The Marist poll then moves to looking at GOP vs. Hillary match-ups. It is worth mentioning that the internals of the polls are heavily slanted in a pro-Democratic direction: 42% Dem to 35% GOP--which is ridiculous. The post-November 2004 polling provides excellent evidence of realignment: for the first time since the days of FDR, more Americans identify themselves as Republicans than Democrats.

The results of the poll are further evidence of a pro-GOP realignment: in a poll that begins with 7% or more slant in a Democratic direction, Giuliani beats Hillary 49-47; so we are probably looking at a ten point victory of Giuliani over Hillary if the election were held today.

McCain crushes Hillary 54-42; without adjusting for the bias of the poll. The GOP bloggers who have such deep antipathy to McCain might well reflect on his power to demolish the highly probable 2008 Dem nominee.

What of Condi? She loses to Hillary 51-43. If we adjust for the 7-point Democratic edge of the Marist poll, then Condi and Hillary run a dead-heat. It is amazing that Condi does this well at this point in her career: she is not yet as well known as Giuliani and McCain, and is not yet perceived as having the experience to be president. In 2008, after four years of having led the War on Terror, those perceptions are likely to be sharply reversed, and millions of Americans may well see Condi as W's logical successor for defending America against terrorism. This isn't certain, of course, and I have posted elsewhere on this blog on the potential risks of nominating Condi--and some of these risks are reflected in this poll. But there is plenty of time ahead, and Condi will have excellent opportunities over the next four years to put herself in position to take a commanding lead over Hillary.

In the meantime, Hillary and the Democrats are on track for getting buried in 2008--the biggest question is who gets the honor of being the undertaker...we've already got a pretty good guess as to the name and gender of the corpse.

Atlantic Monthly: liberals don't care about the poor..

The Atlantic Monthly via TigerHawk


Barely three weeks after the election the trendy MoveOn.org, the motor force of the so-called "Democratic wing of the Democratic Party," rallied its adherents coast-to-coast in a round of 1,600 house meetings. The assembled liberal activists—some 18,000—polled themselves and then published their top six political priorities. The results, in order, tell you all you need to know about the current state of progressive detachment and denial. Election reform and media reform came in first and second. The war in Iraq was third, followed by the environment, the Supreme Court, and civil liberties. In short, the biggest problems liberals face are those damned voting machines and Fox News. Glaringly absent from this activist wish list is anything vaguely resembling an aggressive populist agenda. The MoveOn plan provides no answers to those sweaty plebes out there who are "stoked" by kulturkampf rhetoric as well as all-too-real fears about their jobs, wages, health insurance, and school tuition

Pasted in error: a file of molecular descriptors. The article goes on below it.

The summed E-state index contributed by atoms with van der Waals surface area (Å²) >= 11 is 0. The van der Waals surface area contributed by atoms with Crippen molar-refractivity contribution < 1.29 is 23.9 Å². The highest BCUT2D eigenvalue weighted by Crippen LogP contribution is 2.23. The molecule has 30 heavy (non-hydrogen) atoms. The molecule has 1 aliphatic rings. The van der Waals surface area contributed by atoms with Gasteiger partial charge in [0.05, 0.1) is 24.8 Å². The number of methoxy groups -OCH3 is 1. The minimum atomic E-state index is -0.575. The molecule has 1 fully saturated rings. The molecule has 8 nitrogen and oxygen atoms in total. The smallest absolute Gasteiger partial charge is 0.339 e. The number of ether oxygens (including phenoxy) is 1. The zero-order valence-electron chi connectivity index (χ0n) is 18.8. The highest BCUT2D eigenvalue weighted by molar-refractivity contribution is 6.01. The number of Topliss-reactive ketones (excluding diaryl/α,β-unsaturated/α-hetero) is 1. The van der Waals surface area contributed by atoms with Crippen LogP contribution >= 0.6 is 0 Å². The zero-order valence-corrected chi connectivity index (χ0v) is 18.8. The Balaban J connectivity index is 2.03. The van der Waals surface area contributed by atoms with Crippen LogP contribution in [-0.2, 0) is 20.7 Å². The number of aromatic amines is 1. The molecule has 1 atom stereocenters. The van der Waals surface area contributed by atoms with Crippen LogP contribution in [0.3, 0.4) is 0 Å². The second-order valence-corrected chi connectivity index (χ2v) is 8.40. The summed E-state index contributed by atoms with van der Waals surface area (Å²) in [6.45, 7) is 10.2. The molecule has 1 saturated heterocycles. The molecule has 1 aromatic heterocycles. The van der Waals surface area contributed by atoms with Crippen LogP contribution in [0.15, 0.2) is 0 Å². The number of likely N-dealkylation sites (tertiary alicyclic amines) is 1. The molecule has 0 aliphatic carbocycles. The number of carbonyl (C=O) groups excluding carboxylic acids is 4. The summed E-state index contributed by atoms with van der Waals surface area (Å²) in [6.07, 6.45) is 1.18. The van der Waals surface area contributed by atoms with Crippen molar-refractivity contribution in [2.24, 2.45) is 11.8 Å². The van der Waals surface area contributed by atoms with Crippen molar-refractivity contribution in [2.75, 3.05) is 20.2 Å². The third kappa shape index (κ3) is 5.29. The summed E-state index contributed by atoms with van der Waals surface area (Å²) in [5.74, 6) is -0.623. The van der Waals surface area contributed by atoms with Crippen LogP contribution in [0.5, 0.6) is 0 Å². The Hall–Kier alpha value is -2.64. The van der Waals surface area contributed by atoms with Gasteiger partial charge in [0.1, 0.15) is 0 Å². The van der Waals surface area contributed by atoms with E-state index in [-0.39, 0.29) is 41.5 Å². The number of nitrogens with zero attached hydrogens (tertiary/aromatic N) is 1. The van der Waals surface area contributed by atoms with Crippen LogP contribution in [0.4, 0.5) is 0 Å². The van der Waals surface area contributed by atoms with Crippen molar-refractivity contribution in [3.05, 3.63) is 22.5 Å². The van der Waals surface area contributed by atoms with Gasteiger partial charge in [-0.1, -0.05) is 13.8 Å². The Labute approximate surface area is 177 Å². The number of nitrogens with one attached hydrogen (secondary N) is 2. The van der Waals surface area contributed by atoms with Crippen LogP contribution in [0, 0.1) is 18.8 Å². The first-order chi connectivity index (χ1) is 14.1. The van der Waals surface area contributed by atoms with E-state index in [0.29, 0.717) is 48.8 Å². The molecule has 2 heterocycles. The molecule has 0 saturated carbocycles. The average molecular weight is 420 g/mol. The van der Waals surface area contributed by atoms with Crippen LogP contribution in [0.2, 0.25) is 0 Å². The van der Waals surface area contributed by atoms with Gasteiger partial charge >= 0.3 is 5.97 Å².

Okay, so The Atlantic Monthly doesn't actually say that the new generation of liberals doesn't care about the poor. But compare the social passions of MoveOn.org with 1968 and civil rights and Black Panther chic--whatever their other failings, the liberals of that generation were determined to launch and win a War on Poverty. But today's generation--nope. Their passions are elsewhere. And it showed up in the results of 2 Nov 2004--the tepid response to John Kerry and the indifference in the black community to whether Kerry won or lost.

Large parts of the white working class are now solidly GOP. And black pastors, furious over gay marriage and deeply concerned over the black family, are looking toward a GOP that offers faith-based initiatives and affirmation of the traditional family. The white suburban grad-school liberals, proud of their education and contemptuous of those who don't share it, have no clue as to what is going on in their country, and no clue as to how much they've done to lead their party to defeat.

Sunday, March 06, 2005

Doves are cooing over Condi the Hawk

This is priceless. Self-proclaimed dove says Condi smoothes her feathers... at Dove's Eye View: